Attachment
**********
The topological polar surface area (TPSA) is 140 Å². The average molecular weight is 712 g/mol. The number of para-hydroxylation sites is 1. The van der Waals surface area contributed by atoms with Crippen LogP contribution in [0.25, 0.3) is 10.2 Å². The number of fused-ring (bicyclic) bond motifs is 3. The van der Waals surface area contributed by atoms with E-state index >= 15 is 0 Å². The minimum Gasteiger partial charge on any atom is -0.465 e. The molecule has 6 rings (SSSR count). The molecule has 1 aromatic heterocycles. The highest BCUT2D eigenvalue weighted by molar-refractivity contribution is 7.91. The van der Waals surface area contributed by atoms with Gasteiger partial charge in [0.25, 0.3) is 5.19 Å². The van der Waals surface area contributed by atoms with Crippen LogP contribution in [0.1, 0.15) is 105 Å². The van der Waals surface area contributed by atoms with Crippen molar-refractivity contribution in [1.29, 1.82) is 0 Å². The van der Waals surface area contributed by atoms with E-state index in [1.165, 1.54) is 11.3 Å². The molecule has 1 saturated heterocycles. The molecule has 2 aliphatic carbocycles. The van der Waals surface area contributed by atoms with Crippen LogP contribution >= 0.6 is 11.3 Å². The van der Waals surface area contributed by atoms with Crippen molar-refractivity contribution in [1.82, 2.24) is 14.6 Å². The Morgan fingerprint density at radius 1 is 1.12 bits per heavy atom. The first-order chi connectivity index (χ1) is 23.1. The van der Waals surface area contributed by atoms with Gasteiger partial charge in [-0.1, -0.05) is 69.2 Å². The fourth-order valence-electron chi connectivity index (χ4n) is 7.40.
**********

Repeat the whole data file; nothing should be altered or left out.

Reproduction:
The topological polar surface area (TPSA) is 140 Å². The average molecular weight is 712 g/mol. The number of para-hydroxylation sites is 1. The van der Waals surface area contributed by atoms with Crippen LogP contribution in [0.25, 0.3) is 10.2 Å². The number of fused-ring (bicyclic) bond motifs is 3. The van der Waals surface area contributed by atoms with E-state index >= 15 is 0 Å². The minimum Gasteiger partial charge on any atom is -0.465 e. The molecule has 6 rings (SSSR count). The molecule has 1 aromatic heterocycles. The highest BCUT2D eigenvalue weighted by molar-refractivity contribution is 7.91. The van der Waals surface area contributed by atoms with Gasteiger partial charge in [0.25, 0.3) is 5.19 Å². The van der Waals surface area contributed by atoms with Crippen LogP contribution in [0.1, 0.15) is 105 Å². The van der Waals surface area contributed by atoms with Crippen molar-refractivity contribution in [1.29, 1.82) is 0 Å². The van der Waals surface area contributed by atoms with E-state index in [1.165, 1.54) is 11.3 Å². The molecule has 1 saturated heterocycles. The molecule has 2 aliphatic carbocycles. The van der Waals surface area contributed by atoms with Crippen LogP contribution >= 0.6 is 11.3 Å². The van der Waals surface area contributed by atoms with Crippen molar-refractivity contribution in [1.82, 2.24) is 14.6 Å². The Morgan fingerprint density at radius 1 is 1.12 bits per heavy atom. The first-order chi connectivity index (χ1) is 23.1. The van der Waals surface area contributed by atoms with Gasteiger partial charge in [-0.1, -0.05) is 69.2 Å². The fourth-order valence-electron chi connectivity index (χ4n) is 7.40.